You must:  

  • be a researcher in the arts and humanities 

  • be a senior researcher with a current contract of employment at the University 

  • Or be an early career researcher with support from a senior researcher as a Co-Investigator (*NEW*) 

  • have approval from the respective Head of Department/Faculty 

The official call will be launched in September 2022 with a provisional closing date in October 2022. 

Total fund: 

A total of £150,000 will be available in two funding calls per year with a maximum amount of £10,000 per award. 

Decisions on bids to the Impact Fund will be made within 2 months of the call closing and projects must be completed within 12 months of the award. 

Early career researchers are now eligible to apply for funding from this scheme for the first time.  

This is a pre-announcement and the information may change. More information will be available on this page when the opportunity opens in late 2022. The closing date is to be confirmed. 


Who can apply 

To apply for impact funding, you must: 

  • be a researcher in arts and humanities research that falls within the remit of the Arts and Humanities Research Council (AHRC). 

  • hold a current contract of employment as a senior independent researcher  with the University 

  • be a non-school institutional staff member (such as from Museums or Libraries), College-based researcher, College Teaching Office or on an academic-related contract 

  • be an early career researcher, such as a postdoctoral researcher or junior research fellow with support from a senior researcher acting as a Co-Investigator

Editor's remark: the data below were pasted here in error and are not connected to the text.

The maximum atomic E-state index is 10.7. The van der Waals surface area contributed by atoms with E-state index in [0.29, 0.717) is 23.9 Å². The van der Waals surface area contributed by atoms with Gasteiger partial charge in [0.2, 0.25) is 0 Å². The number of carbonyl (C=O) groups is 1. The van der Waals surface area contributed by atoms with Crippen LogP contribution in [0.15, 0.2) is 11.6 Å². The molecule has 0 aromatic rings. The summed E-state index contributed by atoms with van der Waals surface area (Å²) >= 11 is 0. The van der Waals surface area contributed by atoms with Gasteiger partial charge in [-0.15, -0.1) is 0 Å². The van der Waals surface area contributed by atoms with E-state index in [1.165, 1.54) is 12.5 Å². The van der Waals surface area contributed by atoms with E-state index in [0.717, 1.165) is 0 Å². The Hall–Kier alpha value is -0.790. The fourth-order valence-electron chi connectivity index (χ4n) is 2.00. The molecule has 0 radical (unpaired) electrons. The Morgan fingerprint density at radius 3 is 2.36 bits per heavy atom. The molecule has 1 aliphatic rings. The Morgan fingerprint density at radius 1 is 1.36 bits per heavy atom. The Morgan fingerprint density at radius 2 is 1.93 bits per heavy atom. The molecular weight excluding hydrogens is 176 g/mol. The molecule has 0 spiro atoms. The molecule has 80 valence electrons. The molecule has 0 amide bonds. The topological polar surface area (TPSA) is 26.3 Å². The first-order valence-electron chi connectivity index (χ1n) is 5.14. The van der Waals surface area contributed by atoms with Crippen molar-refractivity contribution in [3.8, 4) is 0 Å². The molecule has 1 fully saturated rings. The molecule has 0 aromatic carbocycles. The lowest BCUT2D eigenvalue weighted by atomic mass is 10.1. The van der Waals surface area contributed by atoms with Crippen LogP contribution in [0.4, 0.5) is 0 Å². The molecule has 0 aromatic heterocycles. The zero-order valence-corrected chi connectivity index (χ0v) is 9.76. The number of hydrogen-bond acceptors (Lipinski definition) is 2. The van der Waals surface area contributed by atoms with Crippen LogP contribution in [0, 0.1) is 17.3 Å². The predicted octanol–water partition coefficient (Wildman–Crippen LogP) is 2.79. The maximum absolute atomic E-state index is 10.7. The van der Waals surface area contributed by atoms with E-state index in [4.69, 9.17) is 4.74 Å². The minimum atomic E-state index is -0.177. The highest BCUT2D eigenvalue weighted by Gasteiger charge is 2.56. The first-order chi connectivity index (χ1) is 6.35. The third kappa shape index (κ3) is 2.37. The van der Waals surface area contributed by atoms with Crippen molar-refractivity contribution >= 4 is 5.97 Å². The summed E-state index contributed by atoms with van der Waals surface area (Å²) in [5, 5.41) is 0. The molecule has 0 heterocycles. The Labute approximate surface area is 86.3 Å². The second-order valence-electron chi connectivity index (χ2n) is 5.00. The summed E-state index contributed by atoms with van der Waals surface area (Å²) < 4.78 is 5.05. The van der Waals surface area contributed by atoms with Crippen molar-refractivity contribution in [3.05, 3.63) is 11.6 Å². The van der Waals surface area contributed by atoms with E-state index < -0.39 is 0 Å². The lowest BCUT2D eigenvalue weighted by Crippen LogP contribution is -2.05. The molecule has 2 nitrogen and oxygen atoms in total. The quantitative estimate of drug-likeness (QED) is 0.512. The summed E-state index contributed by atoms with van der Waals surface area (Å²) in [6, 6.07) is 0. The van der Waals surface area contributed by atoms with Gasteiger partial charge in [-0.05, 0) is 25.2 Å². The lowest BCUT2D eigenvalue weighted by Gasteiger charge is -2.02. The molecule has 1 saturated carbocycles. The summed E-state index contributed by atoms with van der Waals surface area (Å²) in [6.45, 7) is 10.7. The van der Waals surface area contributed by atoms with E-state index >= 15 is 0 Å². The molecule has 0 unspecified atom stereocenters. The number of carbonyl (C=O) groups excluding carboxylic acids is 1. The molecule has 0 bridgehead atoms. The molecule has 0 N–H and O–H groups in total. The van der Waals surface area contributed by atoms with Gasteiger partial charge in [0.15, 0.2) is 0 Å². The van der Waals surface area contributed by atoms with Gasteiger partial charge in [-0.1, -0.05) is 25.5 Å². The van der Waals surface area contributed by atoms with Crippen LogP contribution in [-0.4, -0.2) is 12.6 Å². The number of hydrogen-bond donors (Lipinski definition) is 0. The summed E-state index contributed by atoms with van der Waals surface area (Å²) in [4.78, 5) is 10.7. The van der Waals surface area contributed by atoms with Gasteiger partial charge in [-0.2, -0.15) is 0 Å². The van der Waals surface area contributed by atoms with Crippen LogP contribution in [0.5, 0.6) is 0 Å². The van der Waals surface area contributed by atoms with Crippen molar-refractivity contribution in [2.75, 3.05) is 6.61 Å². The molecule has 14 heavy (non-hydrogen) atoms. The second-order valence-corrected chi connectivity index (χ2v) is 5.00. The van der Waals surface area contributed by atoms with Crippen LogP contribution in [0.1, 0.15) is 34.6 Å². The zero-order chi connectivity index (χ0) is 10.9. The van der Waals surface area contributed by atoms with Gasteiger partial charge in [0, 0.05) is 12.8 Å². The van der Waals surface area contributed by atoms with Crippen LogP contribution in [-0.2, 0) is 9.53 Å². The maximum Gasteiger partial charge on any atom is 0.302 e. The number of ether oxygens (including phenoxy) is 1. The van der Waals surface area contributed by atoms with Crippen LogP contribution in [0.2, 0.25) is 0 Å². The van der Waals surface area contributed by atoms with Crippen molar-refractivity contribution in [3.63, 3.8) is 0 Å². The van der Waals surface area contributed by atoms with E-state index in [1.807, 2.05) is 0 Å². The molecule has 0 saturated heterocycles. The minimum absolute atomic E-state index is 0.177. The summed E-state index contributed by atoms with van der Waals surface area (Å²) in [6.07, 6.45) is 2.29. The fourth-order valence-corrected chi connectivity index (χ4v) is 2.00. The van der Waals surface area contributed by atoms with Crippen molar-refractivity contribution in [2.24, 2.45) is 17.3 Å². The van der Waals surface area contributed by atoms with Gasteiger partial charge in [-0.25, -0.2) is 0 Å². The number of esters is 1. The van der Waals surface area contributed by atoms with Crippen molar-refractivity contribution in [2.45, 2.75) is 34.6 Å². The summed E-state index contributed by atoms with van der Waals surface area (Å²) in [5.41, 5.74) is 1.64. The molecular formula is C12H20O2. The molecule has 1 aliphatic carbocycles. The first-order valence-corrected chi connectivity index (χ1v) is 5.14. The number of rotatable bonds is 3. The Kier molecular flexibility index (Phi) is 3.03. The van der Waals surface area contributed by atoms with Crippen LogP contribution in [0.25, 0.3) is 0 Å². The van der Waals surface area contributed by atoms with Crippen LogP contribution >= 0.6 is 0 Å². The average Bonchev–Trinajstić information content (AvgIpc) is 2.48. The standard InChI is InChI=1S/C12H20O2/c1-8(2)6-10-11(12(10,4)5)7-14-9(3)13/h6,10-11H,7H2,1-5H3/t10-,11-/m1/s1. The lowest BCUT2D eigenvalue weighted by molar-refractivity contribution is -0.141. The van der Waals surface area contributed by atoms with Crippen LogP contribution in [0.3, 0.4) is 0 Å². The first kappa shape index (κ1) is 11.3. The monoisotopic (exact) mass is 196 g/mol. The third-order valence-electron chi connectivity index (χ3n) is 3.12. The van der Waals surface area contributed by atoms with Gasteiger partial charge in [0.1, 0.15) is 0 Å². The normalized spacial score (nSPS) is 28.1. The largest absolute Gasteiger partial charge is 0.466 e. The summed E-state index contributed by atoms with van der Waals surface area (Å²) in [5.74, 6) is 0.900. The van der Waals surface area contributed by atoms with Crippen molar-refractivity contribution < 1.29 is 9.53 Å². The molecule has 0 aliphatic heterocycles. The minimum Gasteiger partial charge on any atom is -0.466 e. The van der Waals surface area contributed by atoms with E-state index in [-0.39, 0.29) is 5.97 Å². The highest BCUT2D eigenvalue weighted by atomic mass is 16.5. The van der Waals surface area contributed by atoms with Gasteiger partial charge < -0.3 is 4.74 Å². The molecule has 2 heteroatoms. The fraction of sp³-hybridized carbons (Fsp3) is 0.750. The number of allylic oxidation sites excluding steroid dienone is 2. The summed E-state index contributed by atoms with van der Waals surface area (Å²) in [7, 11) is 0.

• have approval from the appropriate Head of Department or Faculty 

  • Please note that PhD students are not eligible to apply although they can be supported as Research Assistants on projects led by research staff. 


Purpose of the Awards 

The overall purpose of this fund is to support ‘on the ground’ impact and knowledge exchange activities.  

Awards will be made available to fund work which will significantly increase the probability of the ideas and findings generated by the research having a non-academic impact on the private, public and third sectors. Collaborative, innovative and co-funded projects are encouraged. You can find more information here about the kinds of projects we have supported in the past.  Applications will be assessed against the following criteria: 

  • Quality of underlying research: the research underpinning the impact project should be of high quality. 

  • Quality of the impact development plan: including clear objectives and milestones against which research teams can gauge medium and long-term successes 

  • Identification of the target audiences/constituencies for the project and their potential involvement in the activity to be supported, e.g., through collaboration with other organisations. 

  • Quality of management plans demonstrating that responsibilities are appropriately allocated, timeframes are feasible and resources available to meet project objectives.